I know this might come across as a shallow question, but I've been thinking about it for a very long time, so I thought I'd ask. What is your song "Source Decay" talking about? I can feel that there's a ton of emotion there, but I can't quite trace the story it's telling. The imagery in it is beautiful (particularly the highway being a mobius strip) but I feel like I need the backstory you imaged or experienced to make the whole picture make sense. Thanks so much for your time, I'm a huge fan.
Well, there are two stories in the song: the present-day one, in which a person relates how he makes a weekly trip to Austin from somewhere two hours west, which he does specifically to retrieve mail from a P.O. box. He takes a long route there so he can drive through a place where he used to live - “our old neighborhood” - presumably the “our” is him & whoever he’s talking to, though that’s neither explicit nor certain. Then he drives home, brews some coffee, “walks the floors” (this is a reference to an old Ernest Tubb tune; Tubb was from north Texas) to sort out his thoughts, and, adding the one he just brought back from Austin, examines an ever-larger pile of postcards on the table, trying to put together the story he hopes they’re trying to tell. That this story, the backstory, the ones the postcards don’t tell, is obscure and uncertain — that’s kind of the point of the song. The backstory blurs and won’t cohere, the evidence mounts and is available but it just won’t gel into a satisfying narrative, which is a longstanding theme of mine, this way you sometimes really deeply and desperately need to get a clean narrative line through some story in your life, and when life won’t give you that, you finally have to smile about it, but it’s a pretty bitter smile, not the kind you smile when you’re feeling good about something.
The second story in the song is the one that refuses to come clear; the above is just a parsing-out of the extant detail in the song, but to fill in the outlines of the second story would be very uncool of me because the song is about how those outlines are like blurry shapes in fading light that you eventually have to just accept as they are.
Has there ever been a more sweet and tender song about choosing your girlfriend over an 8th Avenue hooker?
This song sometimes gets credited to New Jersey’s own Bruce Springsteen (who performed it live throughout the ’80s), but it’s pure Waits. This alternate version—just Waits with a guitar and bass—appeared on the 1981 sort-of best-of collection Bounced Checks. It’s not substantially different from the version on 1980’s Heartattack and Vine, but is an interesting peek at the skeleton of the song.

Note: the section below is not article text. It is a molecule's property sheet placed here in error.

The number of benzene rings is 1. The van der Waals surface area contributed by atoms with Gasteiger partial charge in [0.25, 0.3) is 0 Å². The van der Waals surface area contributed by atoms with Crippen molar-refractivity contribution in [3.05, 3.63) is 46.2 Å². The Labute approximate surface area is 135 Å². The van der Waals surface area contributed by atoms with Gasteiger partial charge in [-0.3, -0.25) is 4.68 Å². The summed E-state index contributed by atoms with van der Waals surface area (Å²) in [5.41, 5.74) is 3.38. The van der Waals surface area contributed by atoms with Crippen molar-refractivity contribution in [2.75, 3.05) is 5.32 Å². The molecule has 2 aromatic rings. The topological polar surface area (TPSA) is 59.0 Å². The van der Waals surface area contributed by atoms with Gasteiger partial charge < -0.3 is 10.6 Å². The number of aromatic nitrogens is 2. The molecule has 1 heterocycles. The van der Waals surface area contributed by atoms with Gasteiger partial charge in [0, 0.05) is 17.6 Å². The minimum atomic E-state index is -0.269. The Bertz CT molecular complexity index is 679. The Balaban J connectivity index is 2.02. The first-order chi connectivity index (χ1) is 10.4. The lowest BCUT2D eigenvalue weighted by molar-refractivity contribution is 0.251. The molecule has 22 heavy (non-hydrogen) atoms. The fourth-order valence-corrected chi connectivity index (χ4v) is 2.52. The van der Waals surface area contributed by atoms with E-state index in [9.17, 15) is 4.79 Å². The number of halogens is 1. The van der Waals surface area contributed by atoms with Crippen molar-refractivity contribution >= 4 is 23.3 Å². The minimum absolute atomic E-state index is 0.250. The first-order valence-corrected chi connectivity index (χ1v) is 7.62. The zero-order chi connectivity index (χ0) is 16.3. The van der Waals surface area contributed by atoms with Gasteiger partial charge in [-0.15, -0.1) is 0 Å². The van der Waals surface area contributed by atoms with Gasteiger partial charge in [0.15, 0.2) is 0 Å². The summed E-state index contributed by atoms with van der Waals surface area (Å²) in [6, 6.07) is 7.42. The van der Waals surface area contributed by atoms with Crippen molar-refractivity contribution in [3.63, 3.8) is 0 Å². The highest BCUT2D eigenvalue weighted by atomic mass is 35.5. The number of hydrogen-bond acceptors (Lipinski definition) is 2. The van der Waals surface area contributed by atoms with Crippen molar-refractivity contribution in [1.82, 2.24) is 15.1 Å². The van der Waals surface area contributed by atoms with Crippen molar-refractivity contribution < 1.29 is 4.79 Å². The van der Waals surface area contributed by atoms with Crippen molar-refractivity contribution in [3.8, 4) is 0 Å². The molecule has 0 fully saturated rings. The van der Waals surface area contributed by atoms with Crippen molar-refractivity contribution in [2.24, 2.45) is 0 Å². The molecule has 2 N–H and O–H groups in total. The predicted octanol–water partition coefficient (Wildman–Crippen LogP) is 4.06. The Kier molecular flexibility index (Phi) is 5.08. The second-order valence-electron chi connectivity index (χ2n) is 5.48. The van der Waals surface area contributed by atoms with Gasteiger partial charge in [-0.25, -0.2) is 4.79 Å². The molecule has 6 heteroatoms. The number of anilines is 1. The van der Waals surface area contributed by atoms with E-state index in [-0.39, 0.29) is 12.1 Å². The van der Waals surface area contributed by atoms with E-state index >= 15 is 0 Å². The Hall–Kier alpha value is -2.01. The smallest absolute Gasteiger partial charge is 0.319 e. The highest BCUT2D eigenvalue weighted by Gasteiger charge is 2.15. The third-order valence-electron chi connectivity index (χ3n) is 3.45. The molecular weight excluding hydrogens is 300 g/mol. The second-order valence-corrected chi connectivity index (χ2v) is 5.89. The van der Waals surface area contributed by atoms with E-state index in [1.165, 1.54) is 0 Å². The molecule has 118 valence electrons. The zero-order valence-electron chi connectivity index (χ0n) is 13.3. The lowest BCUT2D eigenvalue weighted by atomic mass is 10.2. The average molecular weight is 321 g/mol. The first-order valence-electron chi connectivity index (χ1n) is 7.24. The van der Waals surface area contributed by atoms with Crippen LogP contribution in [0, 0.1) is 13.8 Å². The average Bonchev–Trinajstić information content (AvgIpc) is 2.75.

My first cover Friday reblog apparently didn’t take — the internet is capricious here — so I’ll go with this one instead.
Technically not a cover, but close; on my phone I can’t tell whether newspeedwayboogie originally posted this or I did, but either way it’s a good one.
“The Stones wanted to be loved. Feared too, but loved. Or at least lusted.
Zep wanted to be worshipped in the Hammer of the Gods way.
Stooges wanted to scare the shit out of you.
The Velvets didn’t even see you.”—
A couple of big things and many small ones meant broken sleep that ran late into the morning. Turning everything in my head off for six minutes of loud, fuzzy, looping riffs, and then starting up the day.
The Almighty Rhombus - The Good in Everyone (Sloan cover)
I don’t know much of anything about The Almighty Rhombus beyond the fact that they do a nice job with this track, but I do know that it’s a shame that Sloan never made much of an impact in the US. The second you step across the Canadian border you’re handed a Sloan album, but they never broke through here.
The band has released ten abums and two EPs over the course of twenty two years, ranging from quite good to utterly fantastic. If they’re new to you, the early years are probably the best place to start: the Peppermint EP through Navy Blues.
I’m hoping these guys tour the east coast on the back of their upcoming LP. They’re nothing like Parquet Courts, but if you like Parquet Courts I’d recommend trying this track for reasons I can’t fully explain.
The underlying musical philosophy:
“It’s like the Spinal Tap thing about the fine line between smart and stupid,” Maheu explains. “We want our shit to be fucking retarded, but we want it to be retarded on purpose. There’s a thought process behind how stupid it is.”
I like a lot about Courtship Ritual’s debut record. Overall it has a rather more processed sound than is to my general taste, but the record works for me.
When it comes down to it, though, it’s about Monica Salazar’s voice. If you’re looking for something to tide you over until the new She Keeps Bees record comes out to satisfy your addiction to Jessica Larrabee’s singing, this is worth a listen while you wait.
i heard this on Songza’s Lush Life channel yesterday and i was like “what the fuck is this?” so i pulled out my phone, saw that the band was called KhruangBin, went to SoundCloud, and i’ve been obsessed with their sound for the rest of the day and night. they call it Thai Funk. I call it awesome.